Adam Hannett: Transparency in Single Malt Scotch

Making single malt scotch can be a complex process, with dozens and even hundreds of barrels going into a single batch, each one of them different in terms of flavor profile, maturation history, or even ingredients, if the distillery uses various barley types and peat levels. Providing information about the exact makeup of a whisky can be an arduous task—but it’s something Bruichladdich Distillery is committed to, because so many whisky lovers want to know. “I’m really interested in whisky,” said Bruichladdich head distiller Adam Hannett during Whisky Advocate’s Instagram Live series #TasteWithSpace on Sept. 11. “And I want to know when I taste whisky where those flavors are coming from.”

Long an advocate for transparency in scotch whisky, thanks to changes in the Scotch Whisky Association’s (SWA) policies, Bruichladdich is now able to tell drinkers precisely where the flavors they’re tasting in its Classic Laddie are coming from; there’s a code on the back of each bottle which, when entered on Bruichladdich’s website, reveals the cask types and barley varieties that went into that specific batch, along with the distillation year of the youngest components in the blend. (The SWA will not permit sharing ages of any whisky but the youngest.) “It’s all about being transparent, about being open—we have no secrets at Bruichladdich,” Hannett said. “We’re willing to have a conversation with anyone about how we make whisky, what we think is important to make whisky.” Bruichladdich aims to provide full information about its entire range eventually.

Learning, Developing, Evolving

Taking numerous questions from viewers, Hannett also spoke candidly about Bruichladdich’s history, including its temporary closure in the 1990s, and what it’s like to follow in the footsteps of former master distiller Jim McEwan—especially when making Black Art, the distillery’s mysterious top-shelf expression and the only whisky whose components will never be revealed. “With Black Art 5 [the first batch Hannett created], it took me a long time to develop that, to blend that, to get that to a stage where I was happy with it,” Hannett said. “And there’s a lot of doubt, but at the end of the day, releasing Black Art 6, or Black Art 7, or working on 8…You change, you evolve, that’s what life is all about—it’s about learning, it’s about developing.”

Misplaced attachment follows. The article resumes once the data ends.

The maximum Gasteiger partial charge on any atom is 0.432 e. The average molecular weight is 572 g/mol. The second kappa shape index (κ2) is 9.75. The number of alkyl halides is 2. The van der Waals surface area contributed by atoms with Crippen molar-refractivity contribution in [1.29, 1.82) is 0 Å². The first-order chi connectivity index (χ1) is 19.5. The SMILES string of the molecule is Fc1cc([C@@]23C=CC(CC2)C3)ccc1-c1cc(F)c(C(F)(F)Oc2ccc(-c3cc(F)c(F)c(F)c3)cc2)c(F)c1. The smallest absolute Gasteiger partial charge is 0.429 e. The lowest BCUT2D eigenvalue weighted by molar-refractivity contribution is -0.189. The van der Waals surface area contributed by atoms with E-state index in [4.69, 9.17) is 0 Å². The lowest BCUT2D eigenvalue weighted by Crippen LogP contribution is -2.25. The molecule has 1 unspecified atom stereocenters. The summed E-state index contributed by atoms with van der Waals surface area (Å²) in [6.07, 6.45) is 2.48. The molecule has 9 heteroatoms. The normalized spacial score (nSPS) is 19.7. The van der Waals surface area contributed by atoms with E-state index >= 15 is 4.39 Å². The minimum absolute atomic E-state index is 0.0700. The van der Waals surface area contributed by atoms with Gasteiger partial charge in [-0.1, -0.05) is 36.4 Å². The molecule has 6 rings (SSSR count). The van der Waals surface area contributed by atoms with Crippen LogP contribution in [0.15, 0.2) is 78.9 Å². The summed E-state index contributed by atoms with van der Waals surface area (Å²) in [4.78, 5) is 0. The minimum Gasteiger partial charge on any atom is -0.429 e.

Hannett also answered viewer questions and chatted with Whisky Advocate senior whisky specialist and digital editor Susannah Skiver Barton about a virtual blending experience that he conducted earlier in the summer. In the blending lesson, Hannett led a group of journalists in blending their own version of The Classic Laddie, with the challenge of getting the new blends as close as possible to the original product. Hannett critiqued Skiver Barton’s blend in front of the Instagram Live audience, giving it a score out of 10. (You’ll have to watch to find out how it did!)

Check out the full interview with Hannett on Whisky Advocate’s IGTV channel and follow Whisky Advocate on Instagram to join our #TasteWithSpace live interviews every Friday at 3 p.m. Eastern. Tune in this Friday, Sept. 18, as digital assistant editor Ted Simmons chats with High West master distiller Brendan Coyle.

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